• Drink Water – Stay hydrated by drinking water instead of sugary drinks. Keep a reusable water bottle with you to always have water on hand.
  • Expand with plant protein – Variety is great! Choose beans and peas (kidney, pinto, black or white beans, split peas, chickpeas, hummus), soy products (tofu, tempeh, veggie burgers), and unsalted nuts/seeds.
  • Don’t forget about dairy – Foods like fat-free and low-fat milk, cheese, yogurt, and fortified soy beverages (soymilk) help to build and maintain strong bones needed for everyday activities.

A positive sense of well-being is a key part of a healthy, productive workplace. Supporting employee health and wellness through worksite wellness programs may lower healthcare costs, increase productivity, improve recruitment and retention efforts, reduce absenteeism, and improve job satisfaction. A great time to do this in your workplace is during National Nutrition Month ®. The U.S. Department of Agriculture (USDA) has developed this free, online, simple SuperTracker Worksite Wellness Toolkit.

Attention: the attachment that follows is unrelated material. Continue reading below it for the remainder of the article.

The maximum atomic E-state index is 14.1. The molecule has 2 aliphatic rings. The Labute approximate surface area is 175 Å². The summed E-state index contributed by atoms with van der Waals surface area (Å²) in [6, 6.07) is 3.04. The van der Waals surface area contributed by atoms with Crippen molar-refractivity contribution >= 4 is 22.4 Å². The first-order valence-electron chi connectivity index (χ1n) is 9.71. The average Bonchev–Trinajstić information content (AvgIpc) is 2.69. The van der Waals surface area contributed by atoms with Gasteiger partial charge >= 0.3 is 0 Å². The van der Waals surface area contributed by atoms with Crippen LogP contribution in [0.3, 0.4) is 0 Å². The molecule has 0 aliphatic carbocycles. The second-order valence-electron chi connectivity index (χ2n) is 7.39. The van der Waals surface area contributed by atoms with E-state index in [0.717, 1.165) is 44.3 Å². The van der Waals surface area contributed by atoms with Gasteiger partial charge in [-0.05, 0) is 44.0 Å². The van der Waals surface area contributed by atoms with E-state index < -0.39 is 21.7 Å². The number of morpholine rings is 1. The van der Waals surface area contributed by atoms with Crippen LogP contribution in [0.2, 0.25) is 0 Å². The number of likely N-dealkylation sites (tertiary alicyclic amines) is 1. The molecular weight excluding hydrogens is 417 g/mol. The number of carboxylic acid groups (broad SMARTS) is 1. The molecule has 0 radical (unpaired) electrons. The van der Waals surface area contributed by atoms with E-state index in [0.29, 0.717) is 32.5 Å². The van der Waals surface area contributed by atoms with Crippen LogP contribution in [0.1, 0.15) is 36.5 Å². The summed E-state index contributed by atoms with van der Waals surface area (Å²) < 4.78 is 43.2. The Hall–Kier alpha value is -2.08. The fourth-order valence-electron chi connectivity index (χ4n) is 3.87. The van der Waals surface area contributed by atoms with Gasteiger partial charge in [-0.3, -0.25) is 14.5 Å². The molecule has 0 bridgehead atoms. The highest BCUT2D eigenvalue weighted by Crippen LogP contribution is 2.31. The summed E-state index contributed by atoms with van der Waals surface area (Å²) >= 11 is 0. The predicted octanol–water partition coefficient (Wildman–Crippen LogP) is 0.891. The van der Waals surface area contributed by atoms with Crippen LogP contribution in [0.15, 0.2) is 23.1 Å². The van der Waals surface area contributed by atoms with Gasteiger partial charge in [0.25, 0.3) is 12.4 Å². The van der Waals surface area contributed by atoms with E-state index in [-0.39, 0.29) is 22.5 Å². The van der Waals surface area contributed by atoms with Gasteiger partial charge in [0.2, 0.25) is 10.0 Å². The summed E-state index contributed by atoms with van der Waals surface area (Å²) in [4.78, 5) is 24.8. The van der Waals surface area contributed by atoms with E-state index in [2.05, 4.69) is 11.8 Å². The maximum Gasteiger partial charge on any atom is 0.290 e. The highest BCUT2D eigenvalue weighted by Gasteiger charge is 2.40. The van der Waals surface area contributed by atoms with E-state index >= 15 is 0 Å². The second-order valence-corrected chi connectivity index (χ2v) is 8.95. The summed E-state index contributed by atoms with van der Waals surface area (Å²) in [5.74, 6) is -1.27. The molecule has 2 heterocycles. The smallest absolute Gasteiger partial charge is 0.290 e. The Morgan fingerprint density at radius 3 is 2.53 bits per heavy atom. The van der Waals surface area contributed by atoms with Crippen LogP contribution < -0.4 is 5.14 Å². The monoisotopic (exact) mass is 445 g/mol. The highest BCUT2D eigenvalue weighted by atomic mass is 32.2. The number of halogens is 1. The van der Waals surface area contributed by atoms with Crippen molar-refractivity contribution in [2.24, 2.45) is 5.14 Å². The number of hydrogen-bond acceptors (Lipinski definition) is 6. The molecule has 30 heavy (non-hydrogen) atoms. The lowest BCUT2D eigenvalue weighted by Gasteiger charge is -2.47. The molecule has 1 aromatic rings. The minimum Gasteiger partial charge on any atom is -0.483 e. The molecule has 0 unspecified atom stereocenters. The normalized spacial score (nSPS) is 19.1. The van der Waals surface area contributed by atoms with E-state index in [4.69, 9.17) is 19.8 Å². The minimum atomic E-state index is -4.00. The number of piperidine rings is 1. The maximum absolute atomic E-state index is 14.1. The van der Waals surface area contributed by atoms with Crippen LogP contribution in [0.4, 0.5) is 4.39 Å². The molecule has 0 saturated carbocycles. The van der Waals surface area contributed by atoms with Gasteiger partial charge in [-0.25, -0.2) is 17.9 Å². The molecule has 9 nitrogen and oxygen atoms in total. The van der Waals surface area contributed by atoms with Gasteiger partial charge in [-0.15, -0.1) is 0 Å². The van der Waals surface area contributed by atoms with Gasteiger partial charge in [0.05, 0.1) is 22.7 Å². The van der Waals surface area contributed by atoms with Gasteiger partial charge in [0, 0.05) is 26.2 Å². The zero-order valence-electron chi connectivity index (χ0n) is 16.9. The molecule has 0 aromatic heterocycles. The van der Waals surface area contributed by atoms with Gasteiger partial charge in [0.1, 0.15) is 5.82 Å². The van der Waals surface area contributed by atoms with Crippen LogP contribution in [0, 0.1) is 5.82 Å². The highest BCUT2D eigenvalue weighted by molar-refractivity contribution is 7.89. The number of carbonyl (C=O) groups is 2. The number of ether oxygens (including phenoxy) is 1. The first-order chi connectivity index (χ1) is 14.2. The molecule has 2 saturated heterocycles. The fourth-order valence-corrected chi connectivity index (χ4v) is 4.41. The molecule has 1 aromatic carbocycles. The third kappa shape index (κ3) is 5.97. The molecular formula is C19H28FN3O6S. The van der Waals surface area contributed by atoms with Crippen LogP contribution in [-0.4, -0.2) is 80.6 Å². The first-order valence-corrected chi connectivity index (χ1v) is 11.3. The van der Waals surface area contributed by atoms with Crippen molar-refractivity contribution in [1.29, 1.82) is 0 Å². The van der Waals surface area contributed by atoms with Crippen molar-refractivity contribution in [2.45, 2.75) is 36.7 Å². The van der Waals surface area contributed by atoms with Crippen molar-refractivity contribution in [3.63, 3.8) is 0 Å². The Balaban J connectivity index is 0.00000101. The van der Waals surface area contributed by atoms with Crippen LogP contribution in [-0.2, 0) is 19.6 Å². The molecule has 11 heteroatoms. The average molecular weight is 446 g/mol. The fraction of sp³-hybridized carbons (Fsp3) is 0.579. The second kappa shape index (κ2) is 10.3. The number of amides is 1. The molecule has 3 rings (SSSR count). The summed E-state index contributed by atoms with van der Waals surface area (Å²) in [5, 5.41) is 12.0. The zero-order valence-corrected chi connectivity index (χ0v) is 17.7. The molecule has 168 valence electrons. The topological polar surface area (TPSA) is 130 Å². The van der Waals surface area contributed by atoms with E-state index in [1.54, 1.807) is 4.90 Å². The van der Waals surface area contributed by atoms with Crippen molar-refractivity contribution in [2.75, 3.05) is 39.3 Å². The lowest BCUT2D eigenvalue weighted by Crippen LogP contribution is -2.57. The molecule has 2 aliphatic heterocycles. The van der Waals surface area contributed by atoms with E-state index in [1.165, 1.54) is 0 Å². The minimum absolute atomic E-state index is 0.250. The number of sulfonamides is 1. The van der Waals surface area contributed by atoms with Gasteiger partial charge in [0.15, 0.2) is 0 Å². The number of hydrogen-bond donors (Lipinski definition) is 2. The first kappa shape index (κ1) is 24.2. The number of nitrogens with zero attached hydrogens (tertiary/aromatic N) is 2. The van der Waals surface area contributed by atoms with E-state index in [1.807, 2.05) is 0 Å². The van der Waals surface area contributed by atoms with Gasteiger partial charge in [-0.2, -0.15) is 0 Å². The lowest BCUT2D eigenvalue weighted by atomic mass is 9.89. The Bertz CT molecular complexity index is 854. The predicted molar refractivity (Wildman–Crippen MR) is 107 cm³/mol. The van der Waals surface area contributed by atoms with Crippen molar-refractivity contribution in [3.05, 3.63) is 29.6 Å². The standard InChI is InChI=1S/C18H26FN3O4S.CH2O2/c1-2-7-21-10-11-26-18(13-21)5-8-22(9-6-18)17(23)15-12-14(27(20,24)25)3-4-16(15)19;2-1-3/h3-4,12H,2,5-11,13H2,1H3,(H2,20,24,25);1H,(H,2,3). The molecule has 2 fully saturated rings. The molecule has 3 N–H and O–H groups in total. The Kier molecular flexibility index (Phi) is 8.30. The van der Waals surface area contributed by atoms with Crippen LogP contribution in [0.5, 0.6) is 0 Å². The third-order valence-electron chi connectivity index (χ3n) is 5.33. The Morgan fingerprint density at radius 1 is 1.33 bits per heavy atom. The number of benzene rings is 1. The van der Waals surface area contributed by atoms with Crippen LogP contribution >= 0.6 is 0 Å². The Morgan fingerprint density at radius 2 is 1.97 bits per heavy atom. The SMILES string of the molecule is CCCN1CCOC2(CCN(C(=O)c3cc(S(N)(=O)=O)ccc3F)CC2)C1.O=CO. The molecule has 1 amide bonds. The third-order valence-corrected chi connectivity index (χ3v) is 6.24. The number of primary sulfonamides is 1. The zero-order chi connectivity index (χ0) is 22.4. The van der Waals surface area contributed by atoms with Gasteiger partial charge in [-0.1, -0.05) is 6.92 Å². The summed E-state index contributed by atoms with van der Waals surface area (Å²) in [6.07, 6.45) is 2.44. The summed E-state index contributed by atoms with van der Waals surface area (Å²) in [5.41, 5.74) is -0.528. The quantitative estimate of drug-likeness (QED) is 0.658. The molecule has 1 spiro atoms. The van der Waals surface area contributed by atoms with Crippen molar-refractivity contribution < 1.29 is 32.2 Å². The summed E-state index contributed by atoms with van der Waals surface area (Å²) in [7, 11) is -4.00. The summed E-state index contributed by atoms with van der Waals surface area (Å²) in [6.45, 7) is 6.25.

The Worksite Wellness Toolkit has developed an 8-week promotion plan to encourage employees to take charge of their health using SuperTracker. Each week includes a motivational quote, a suggested activity along with questions for self-reflection, and tips of the week.  This toolkit provides information on how SuperTracker can be used by worksite wellness coordinators to help employees:

  • Choose a lifestyle that supports healthy eating and physical activity.
  • Reduces risk of chronic diseases.
  • Manages weight.